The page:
A free alternative is FreeMind. It uses Java to create simple concept maps that can be added to presentations or embedded in webpages. The look and feel is best described as basic, and it lacks the free-form hand-drawn feel that other mind-mapping tools can create.

It's also popular with software developers - and it looks it. But because it's free you can use it to experiment with basic mind-mapping techniques, before you decide whether to spend money on a more professional package with more creative visual features.

Another free alternative is Compendium from the Compendium Institute. It's a more advanced mind-mapping tool designed for group collaborations and problem-solving. Anyone who's been in a design meeting knows that points can be made and forgotten almost immediately. With Compendium's Issue Mapping and Dialogue Mapping tools they can be included in a presentation and dialogue. Eventually different needs, points of view and design goals can be integrated into a single consensus solution.

Compendium was created as a tool for academics, so it's possible that the learning curve might be steeper than it is for other products. Training is available, but anyone who designs in groups can benefit from experimenting informally with what it can do.

Finally, web designers may want to look at Artisteer - a web template generator that works with WordPress, Joomla, DotNetNuke and Drupal. Artisteer is click-bang web design. Use it to generate an almost infinite variety of new colour schemes and layouts on demand. Save the ones you like and import them into your own projects. You can even sell them separately. Artisteer won't turn you into a design god, but the professional version is only $129.95 and it can save solo developers and smaller studios hours of creative effort when working on simpler projects.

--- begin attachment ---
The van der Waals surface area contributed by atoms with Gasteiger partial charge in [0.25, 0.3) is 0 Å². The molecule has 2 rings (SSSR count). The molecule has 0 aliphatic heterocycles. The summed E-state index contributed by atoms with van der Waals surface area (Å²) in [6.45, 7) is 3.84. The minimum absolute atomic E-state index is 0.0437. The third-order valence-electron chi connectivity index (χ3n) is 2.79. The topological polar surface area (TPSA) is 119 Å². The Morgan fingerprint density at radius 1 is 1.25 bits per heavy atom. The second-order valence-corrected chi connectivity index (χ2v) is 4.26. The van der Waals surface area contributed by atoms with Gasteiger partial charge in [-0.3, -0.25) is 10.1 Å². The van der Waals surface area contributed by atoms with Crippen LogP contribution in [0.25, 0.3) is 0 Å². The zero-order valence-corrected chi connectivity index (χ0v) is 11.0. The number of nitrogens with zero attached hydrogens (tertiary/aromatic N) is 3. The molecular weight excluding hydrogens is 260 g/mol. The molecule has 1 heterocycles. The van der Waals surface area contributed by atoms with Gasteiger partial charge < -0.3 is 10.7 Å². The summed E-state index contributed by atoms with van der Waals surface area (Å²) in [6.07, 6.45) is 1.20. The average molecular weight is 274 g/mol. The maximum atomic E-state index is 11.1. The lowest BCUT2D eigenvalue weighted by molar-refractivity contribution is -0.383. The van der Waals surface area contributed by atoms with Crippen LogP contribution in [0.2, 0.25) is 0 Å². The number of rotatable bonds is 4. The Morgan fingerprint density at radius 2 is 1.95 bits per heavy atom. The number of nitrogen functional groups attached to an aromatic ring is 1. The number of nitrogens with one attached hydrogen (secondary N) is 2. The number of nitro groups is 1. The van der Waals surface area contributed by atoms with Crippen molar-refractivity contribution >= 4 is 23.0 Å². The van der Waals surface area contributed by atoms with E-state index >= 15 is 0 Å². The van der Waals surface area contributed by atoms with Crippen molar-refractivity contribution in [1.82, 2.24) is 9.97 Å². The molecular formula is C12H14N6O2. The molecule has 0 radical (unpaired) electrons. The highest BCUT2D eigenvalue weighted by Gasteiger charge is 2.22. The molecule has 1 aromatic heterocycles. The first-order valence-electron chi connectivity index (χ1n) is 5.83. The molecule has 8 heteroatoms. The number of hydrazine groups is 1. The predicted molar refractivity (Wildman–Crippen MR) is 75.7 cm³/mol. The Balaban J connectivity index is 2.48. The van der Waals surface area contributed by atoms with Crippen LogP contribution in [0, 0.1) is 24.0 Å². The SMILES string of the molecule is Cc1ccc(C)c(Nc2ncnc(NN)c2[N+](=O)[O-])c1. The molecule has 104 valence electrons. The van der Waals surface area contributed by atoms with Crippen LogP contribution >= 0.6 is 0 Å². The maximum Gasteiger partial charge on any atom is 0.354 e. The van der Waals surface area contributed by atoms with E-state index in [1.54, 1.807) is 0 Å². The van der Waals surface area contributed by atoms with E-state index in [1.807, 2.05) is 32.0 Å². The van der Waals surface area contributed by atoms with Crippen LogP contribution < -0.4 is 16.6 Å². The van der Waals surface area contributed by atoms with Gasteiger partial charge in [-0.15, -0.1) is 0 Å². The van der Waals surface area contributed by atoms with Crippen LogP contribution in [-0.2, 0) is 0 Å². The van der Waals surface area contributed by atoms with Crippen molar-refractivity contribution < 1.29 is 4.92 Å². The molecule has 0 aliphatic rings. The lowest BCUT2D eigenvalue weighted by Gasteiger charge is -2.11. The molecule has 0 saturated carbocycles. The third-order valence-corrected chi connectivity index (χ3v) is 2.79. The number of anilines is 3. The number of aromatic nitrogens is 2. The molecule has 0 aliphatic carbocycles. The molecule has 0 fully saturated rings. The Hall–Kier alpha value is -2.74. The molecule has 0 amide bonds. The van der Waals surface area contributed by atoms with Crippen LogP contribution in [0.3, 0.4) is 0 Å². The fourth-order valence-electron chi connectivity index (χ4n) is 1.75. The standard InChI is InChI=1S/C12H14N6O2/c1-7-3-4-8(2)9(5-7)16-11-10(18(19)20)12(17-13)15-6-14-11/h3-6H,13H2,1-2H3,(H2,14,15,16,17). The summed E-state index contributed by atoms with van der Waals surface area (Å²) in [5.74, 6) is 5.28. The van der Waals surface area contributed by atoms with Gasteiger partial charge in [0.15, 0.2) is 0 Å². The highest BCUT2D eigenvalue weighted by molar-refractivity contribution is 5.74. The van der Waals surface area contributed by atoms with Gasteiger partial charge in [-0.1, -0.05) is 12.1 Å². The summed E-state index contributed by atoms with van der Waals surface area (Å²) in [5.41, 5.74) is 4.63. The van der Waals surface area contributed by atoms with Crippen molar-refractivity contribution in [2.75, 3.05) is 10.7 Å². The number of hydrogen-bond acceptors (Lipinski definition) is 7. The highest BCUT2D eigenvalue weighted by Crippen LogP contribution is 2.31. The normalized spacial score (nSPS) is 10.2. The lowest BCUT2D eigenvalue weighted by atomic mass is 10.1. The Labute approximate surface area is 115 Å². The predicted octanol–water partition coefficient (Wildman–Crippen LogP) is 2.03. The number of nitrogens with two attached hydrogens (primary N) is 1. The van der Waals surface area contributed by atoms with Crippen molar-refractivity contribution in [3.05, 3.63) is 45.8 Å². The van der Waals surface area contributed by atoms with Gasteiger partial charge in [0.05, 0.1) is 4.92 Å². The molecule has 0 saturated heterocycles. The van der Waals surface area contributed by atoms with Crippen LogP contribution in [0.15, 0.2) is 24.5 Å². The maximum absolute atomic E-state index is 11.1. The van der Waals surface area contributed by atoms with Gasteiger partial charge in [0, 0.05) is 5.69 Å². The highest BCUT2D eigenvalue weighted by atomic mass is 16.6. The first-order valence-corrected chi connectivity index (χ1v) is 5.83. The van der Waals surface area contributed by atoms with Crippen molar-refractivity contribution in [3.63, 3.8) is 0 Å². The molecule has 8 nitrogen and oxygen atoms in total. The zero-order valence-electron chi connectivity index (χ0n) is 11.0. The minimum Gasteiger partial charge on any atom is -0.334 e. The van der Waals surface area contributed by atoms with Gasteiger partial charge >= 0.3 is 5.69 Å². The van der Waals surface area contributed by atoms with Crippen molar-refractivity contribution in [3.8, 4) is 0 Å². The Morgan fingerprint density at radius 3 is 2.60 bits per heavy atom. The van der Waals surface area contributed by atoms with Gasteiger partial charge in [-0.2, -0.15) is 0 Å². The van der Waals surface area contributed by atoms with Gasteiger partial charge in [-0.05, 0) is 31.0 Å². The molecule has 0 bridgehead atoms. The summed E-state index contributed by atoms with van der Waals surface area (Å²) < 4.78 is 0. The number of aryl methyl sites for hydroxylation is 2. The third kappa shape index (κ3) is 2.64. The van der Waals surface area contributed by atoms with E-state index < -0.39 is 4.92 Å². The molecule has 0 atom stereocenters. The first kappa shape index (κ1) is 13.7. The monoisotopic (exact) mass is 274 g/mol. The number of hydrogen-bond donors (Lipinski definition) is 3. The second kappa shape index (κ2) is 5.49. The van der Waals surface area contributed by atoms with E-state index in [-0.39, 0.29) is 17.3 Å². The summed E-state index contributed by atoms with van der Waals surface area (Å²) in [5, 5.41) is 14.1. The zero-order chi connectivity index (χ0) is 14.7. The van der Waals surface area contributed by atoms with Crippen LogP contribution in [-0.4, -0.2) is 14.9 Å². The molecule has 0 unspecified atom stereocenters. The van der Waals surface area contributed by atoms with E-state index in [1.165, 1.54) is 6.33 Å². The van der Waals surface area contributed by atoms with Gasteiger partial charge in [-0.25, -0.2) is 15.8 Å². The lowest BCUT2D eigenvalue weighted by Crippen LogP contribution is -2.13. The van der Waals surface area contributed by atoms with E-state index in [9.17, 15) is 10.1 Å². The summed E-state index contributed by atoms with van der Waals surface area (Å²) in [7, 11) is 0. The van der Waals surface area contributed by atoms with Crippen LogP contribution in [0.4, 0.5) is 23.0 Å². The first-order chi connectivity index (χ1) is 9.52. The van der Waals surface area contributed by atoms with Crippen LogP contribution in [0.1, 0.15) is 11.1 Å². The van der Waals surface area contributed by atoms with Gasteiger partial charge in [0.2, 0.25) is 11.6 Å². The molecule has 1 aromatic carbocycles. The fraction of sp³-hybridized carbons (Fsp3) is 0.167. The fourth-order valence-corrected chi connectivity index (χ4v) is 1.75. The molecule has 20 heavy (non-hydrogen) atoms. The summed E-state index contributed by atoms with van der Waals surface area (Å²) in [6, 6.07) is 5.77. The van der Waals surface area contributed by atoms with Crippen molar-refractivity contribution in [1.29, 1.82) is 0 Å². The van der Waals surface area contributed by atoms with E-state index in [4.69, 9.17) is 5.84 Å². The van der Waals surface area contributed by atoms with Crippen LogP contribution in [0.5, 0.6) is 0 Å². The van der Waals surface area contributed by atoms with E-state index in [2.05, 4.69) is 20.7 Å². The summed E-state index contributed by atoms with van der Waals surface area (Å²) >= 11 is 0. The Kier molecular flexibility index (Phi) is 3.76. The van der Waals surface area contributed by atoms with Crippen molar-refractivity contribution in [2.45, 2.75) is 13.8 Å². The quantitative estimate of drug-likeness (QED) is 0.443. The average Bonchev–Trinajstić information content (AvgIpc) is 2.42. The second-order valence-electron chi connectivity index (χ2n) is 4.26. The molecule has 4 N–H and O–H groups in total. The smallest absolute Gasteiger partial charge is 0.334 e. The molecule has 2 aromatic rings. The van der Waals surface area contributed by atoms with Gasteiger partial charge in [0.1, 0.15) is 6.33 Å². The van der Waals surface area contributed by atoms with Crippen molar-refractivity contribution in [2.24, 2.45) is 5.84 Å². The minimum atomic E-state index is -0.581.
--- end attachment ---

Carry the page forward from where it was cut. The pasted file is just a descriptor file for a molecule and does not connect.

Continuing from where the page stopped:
Understanding mind maps
From hand-drawn to 3D mapping techniques: what's the best way to summarise your ideas?

Mind maps are a lateral way to pick apart and combine related ideas. You can draw mind maps by hand - software can simplify the process by making it easier to edit maps, and by creating tidy-looking maps that are easy to read. But manual hand-drawn maps remain popular, especially with some creatives who prefer to be hands-on - literally - and who think that crossing out, colouring in, adding and moving elements are all part of the process.

The goal of a mind map is to summarise all the important elements around a key concept, and to show their relationships. A good mind map has obvious creative benefits. You can see how elements are related, and this feeds your creative subconscious with a picture that it can understand and work with. But traditional mind maps are flat, and some critics have pointed out that ideas and concepts can have more complex relationships. For example, they can work better in three dimensions, where they enable you to take slices through the map to add another layer of relationships. Many maps seem to reduce to simple circular hierarchies - perhaps because of unconscious assumptions. It's important to use a tool that enables more complex cross-relationships, even if it doesn't include full support for 3D mapping.